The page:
@Nissan begins dealing with the Leaf's ‘range anxiety'

Discussion in 'Nissan' started by msirach, Oct 16, 2010.

  1. msirach

    msirach Well-Known Member

    [​IMG] Leaf's range may vary from 62 to 138 miles

    [FIMG=LEFT]http://www.cleanmpg.com/photos/data/501/2011_Nissan_LEAF_in_the_trees.jpg[/FIMG]Rick Kranz - AUTONEWS - October 14, 2010

    Will it get 100 miles? 62 miles? 138 miles? Does it have a hidden gas engine? --Ed.

    There's been a lot of talk about electric vehicles and that dreaded term, “range anxiety.”

    Specifically, how far will an electric vehicle travel on a charge? Some would-be buyers are concerned about getting stranded when the batteries run out of juice, maybe at night, maybe in the middle of nowhere. Nearly all automakers are developing battery-powered vehicles for sale this decade.

    To ease customers' worries, Nissan created what I would call a Rules of the Road primer that discusses the Leaf's range. The Leaf is Nissan's first mass-produced, electric vehicle. Winter driving, summer driving, high speeds, low speeds, several scenarios are described at the www.nissanusa.com Web site.

    The intent is to prevent unpleasant surprises after a Leaf purchase. Sales of the Leaf begin later this year. This is a helpful site for understanding electric vehicle technology even if you are not in the market to buy a Leaf.

    Nissan says the Leaf's range may vary from 62 to 138 miles. Why? It depends on several factors:

    •Climate control. The more extreme the temperature is outside -- real hot, real cold -- the more energy that is used to heat or cool the cabin.

    ... [RM]http://www.autonews.com/article/20101014/BLOG06/101019905/-1[/RM]
     
  2. basjoos

    basjoos Well-Known Member

    I wonder much of a range improvement you could get by doing a complete aeromod on it. Just looking at it, there are plenty of areas where the cd could be reduced.
     
  3. xcel

    xcel PZEV, there's nothing like it :) Staff Member

    Hi Basjoos:

    Probably not much... It is almost as slick as the Insight and the Insight has been known to cover over 2,000 miles on a single tank of fuel with no extra aero-modding ;)

    Good Luck

    Wayne
     
  4. RobertSmalls

    RobertSmalls Ecodriver

    I'm glad to see Nissan coming clean on their earlier "100mi" claims, which were based on a city drive cycle. 62-138 is far more plausible, and educating customers on how to drive efficiently is a great thing.

    Basjoos, I've entered the Leaf into the Coefficient of Drag Wiki at 0.28 / 6.94ft², versus 0.25 / 5.00ft² for me and roughly 0.17 / 3.38ft² for you. Compared to these giants, the Leaf is pretty unimpressive in terms of aero.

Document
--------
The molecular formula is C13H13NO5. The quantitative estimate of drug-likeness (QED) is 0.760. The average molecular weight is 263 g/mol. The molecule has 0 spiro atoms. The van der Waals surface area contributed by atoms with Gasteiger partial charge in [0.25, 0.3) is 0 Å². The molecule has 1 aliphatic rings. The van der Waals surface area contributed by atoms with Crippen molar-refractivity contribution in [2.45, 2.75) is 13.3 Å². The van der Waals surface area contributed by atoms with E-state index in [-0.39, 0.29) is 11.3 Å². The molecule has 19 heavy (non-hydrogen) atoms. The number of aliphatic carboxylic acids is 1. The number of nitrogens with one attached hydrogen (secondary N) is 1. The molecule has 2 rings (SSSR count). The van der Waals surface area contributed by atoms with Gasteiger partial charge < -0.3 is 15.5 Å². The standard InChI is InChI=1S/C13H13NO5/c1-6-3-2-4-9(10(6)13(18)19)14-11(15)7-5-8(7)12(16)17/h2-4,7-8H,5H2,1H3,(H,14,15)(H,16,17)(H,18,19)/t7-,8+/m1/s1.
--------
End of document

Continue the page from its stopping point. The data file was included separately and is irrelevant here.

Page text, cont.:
Obviously, aeromods don't affect the Leaf's enormous rolling resistance (31% of road load at 75mph!), or the range penalty from braking. But consider the following table of speed | percent improvement in highway range for aeromodding a Leaf:

    75mph | 43% more range with AeroCivic treatment
    60mph | 35%
    45mph | 25%
    30mph | 14%

    So I see where both you and Wayne are coming from. While aero is very important for Basjoos' driving style, it's not the most important point for Wayne's. But Wayne, would you actually turn down a 14% improvement in FE for what is primarily a cosmetic consideration? I would not hesitate to have the Leaf fitted with smooth hubcaps and a Prius-style Kammback if they were offered as an option.

    The other, more important thing to consider is with a full boat tail, they could fit the car with less battery and still call it a BEV-100, thus saving money and weight. If every 100lbs of battery weight makes for 250lbs of structural, motor, and battery weight to retain performance, they could have made a really nice dent in rolling resistance, city Wh/mi, and range by aeromodding the Leaf, too. And it would be cheaper.

    Oh, I just realized why Wayne mentioned triple digit tire PSI in the last thread, too. Lower speeds and no braking means rolling resistance dominates the equation. It seldom works out that way for me. :/
     
  5. xcel

    xcel PZEV, there's nothing like it :) Staff Member

    Hi Robert:

    1) Few will drive an Aerocivic let alone take the residual value hit and 2) Members have passed the Aerocivic on the road so driving 75 mph on a continual basis is not more than likely in any of our repertoires.

    The HI-I is already more efficient than the any 90’s Civic and far safer. With today’s used Insight costs, why would you build a CX/VX with far worse emissions and lower FE?

    Regarding my own Insight, I earned its 92.8 lmpg the hard way as it was before P&G and 80 psi pressures. You can find the details at IC as I was begging hundreds of members to pull the numbers after the Prius Marathon back in 05, long after my own Insight was gone. All I ever got from the heavy hitters was theoretical BS that it does and would not work. These same guys that had lmpg’s in the 60's and 70’s :rolleyes: